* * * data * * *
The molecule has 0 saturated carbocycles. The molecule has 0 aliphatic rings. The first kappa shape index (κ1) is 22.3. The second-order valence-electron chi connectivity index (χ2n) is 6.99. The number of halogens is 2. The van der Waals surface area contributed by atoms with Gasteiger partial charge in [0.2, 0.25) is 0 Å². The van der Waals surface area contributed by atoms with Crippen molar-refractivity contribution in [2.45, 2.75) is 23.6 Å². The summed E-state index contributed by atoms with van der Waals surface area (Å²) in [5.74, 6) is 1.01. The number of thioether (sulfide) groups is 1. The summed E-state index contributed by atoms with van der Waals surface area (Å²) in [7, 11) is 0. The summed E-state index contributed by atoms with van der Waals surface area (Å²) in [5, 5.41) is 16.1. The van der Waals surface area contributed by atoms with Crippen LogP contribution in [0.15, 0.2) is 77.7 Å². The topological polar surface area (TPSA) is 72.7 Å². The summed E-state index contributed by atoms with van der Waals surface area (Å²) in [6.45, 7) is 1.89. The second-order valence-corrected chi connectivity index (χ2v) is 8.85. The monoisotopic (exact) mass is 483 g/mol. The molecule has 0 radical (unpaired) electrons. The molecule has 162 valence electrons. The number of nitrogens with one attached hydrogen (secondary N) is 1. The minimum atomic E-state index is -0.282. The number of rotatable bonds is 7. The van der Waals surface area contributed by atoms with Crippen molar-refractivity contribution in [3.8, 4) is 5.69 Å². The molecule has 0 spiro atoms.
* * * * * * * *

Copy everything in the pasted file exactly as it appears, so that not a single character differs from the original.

The molecule has 0 saturated carbocycles. The molecule has 0 aliphatic rings. The first kappa shape index (κ1) is 22.3. The second-order valence-electron chi connectivity index (χ2n) is 6.99. The number of halogens is 2. The van der Waals surface area contributed by atoms with Gasteiger partial charge in [0.2, 0.25) is 0 Å². The van der Waals surface area contributed by atoms with Crippen molar-refractivity contribution in [2.45, 2.75) is 23.6 Å². The summed E-state index contributed by atoms with van der Waals surface area (Å²) in [5.74, 6) is 1.01. The number of thioether (sulfide) groups is 1. The summed E-state index contributed by atoms with van der Waals surface area (Å²) in [7, 11) is 0. The summed E-state index contributed by atoms with van der Waals surface area (Å²) in [5, 5.41) is 16.1. The van der Waals surface area contributed by atoms with Crippen LogP contribution in [0.15, 0.2) is 77.7 Å². The topological polar surface area (TPSA) is 72.7 Å². The summed E-state index contributed by atoms with van der Waals surface area (Å²) in [6.45, 7) is 1.89. The second-order valence-corrected chi connectivity index (χ2v) is 8.85. The monoisotopic (exact) mass is 483 g/mol. The molecule has 0 radical (unpaired) electrons. The molecule has 162 valence electrons. The number of nitrogens with one attached hydrogen (secondary N) is 1. The minimum atomic E-state index is -0.282. The number of rotatable bonds is 7. The van der Waals surface area contributed by atoms with Crippen molar-refractivity contribution in [3.8, 4) is 5.69 Å². The molecule has 0 spiro atoms.